TCACoordinators

0.1.2

Powerful navigation in the Composable Architecture via the coordinator pattern
johnpatrickmorgan/TCACoordinators

What's New

v0.1.2

2022-05-09T08:12:43Z
  • Avoids unnecessary re-renders in TCARouter (#20) (Thanks to @dannyhertz)
  • Adds MIT licence (#15)

TCACoordinators

The coordinator pattern in the Composable Architecture

TCACoordinators brings a flexible approach to navigation in SwiftUI using the Composable Architecture (TCA). It allows you to manage complex navigation and presentation flows with a single piece of state, hoisted into a high-level coordinator. Using this pattern, you can write isolated screen features that have zero knowledge of their context within the navigation flow of an app. It achieves this by combining existing tools in TCA such as Reducer.forEach, Reducer.pullback and SwitchStore with a novel approach to handling navigation in SwiftUI.

You might like this library if you want to:

Support deeplinks into deeply nested navigation routes in your app.
Easily reuse screen features within different navigation contexts.
Easily go back to the root screen or a specific screen in the navigation stack.
Keep all navigation logic in a single place.
Break an app's navigation into multiple reusable coordinators and compose them together.

The library works by translating the array of screens into a hierarchy of nested NavigationLinks and presentation calls, so:

🚫 It does not rely on UIKit at all.
🚫 It does not use AnyView to type-erase screens.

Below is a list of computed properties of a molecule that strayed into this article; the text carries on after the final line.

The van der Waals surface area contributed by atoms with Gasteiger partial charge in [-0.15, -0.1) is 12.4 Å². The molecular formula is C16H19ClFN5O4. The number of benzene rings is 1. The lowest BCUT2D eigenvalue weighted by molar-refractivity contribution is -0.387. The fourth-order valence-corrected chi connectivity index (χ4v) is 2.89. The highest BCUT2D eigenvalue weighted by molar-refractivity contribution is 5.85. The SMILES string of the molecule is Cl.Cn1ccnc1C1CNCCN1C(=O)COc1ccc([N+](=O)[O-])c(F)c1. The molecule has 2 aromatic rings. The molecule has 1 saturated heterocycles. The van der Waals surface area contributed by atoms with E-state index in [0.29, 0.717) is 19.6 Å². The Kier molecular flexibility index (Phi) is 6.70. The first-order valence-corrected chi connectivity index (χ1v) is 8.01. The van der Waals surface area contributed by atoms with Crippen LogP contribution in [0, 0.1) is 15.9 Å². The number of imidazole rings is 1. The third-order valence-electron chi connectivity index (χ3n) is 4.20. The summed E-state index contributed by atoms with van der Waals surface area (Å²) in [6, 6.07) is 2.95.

🚫 It does not try to recreate NavigationView from scratch.

Usage example

Step 1 - Create a screen reducer

First, identify all possible screens that are part of the particular navigation flow you're modelling. The goal will be to combine their reducers into a single reducer - one that can drive the behaviour of any of those screens. Both the state and action types will be the sum of the individual screens' state and action types:

enum ScreenState: Equatable {
  case home(HomeState)
  case numbersList(NumbersListState)
  case numberDetail(NumberDetailState)
}

enum ScreenAction {
  case home(HomeAction)
  case numbersList(NumbersListAction)
  case numberDetail(NumberDetailAction)
}

And the screen reducer will combine each individual screens' reducers into one:

let screenReducer = Reducer<ScreenState, ScreenAction, Void>.combine(
  homeReducer
    .pullback(
      state: /ScreenState.home,
      action: /ScreenAction.home,
      environment: { _ in }
    ),
  numbersListReducer
    .pullback(
      state: /ScreenState.numbersList,
      action: /ScreenAction.numbersList,
      environment: { _ in }
    ),
  numberDetailReducer
    .pullback(
      state: /ScreenState.numberDetail,
      action: /ScreenAction.numberDetail,